Employment of plumbers, pipefitters, and steamfitters is projected to grow 12 percent from 2014 to 2024, faster than the average for all occupations.
Demand for plumbers will stem from new building construction and stricter efficiency standards for plumbing systems, such as low-flow toilets and water heaters. The construction and retrofitting of power plants and factories should spur demand for pipefitters and steamfitters. Employment of sprinklerfitters is expected to increase as states continue to adopt changes to building codes that require use of fire suppression systems.
Overall job opportunities are expected to be good, with some employers continuing to report difficulty finding qualified workers. In addition, many plumbers, pipefitters, and steamfitters are expected to retire over the next 10 years, resulting in more job openings. Workers with knowledge of Building Information Modeling (BIM) should have the best job opportunities as integrated building-planning abilities increase in demand. In addition, workers with military service experience are viewed favorably during initial hiring.
As with other construction workers, employment of plumbers, pipefitters, and steamfitters is sensitive to fluctuations in the economy. On the one hand, workers may experience periods of unemployment when the overall level of construction falls. On the other hand, shortages of workers may occur in some areas during peak periods of building activity.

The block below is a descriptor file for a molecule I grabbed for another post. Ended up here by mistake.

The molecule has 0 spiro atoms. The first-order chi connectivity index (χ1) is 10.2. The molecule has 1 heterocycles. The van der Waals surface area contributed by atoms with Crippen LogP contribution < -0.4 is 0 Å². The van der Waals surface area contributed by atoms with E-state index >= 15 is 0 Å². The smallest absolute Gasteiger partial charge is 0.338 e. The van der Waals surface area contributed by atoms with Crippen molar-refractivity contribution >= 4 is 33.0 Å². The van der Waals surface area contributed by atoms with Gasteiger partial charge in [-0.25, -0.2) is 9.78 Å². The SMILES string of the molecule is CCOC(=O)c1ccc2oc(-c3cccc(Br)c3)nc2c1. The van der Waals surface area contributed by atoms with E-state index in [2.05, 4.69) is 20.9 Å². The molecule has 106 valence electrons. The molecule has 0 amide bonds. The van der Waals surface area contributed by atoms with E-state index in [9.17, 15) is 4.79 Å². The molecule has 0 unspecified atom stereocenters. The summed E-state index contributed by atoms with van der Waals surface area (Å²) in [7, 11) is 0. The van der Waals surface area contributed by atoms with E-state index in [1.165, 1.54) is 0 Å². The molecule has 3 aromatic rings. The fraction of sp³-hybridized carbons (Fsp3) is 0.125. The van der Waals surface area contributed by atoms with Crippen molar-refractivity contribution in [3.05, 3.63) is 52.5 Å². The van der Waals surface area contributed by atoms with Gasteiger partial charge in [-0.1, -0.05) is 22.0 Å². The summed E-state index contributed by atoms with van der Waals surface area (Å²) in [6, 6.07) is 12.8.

However, maintenance and repair of plumbing and pipe systems must continue even during economic downturns, so plumbers and fitters outside of construction, especially those in manufacturing, tend to have more stable employment.
Plumbers, Pipefitters, and Steamfitters
Percent change in employment, projected 2014-24
Plumbers, pipefitters, and steamfitters
Construction trades workers
Total, all occupations
Note: All Occupations includes all occupations in the U.S. Economy. Source: U.S. Bureau of Labor Statistics, Employment Projections program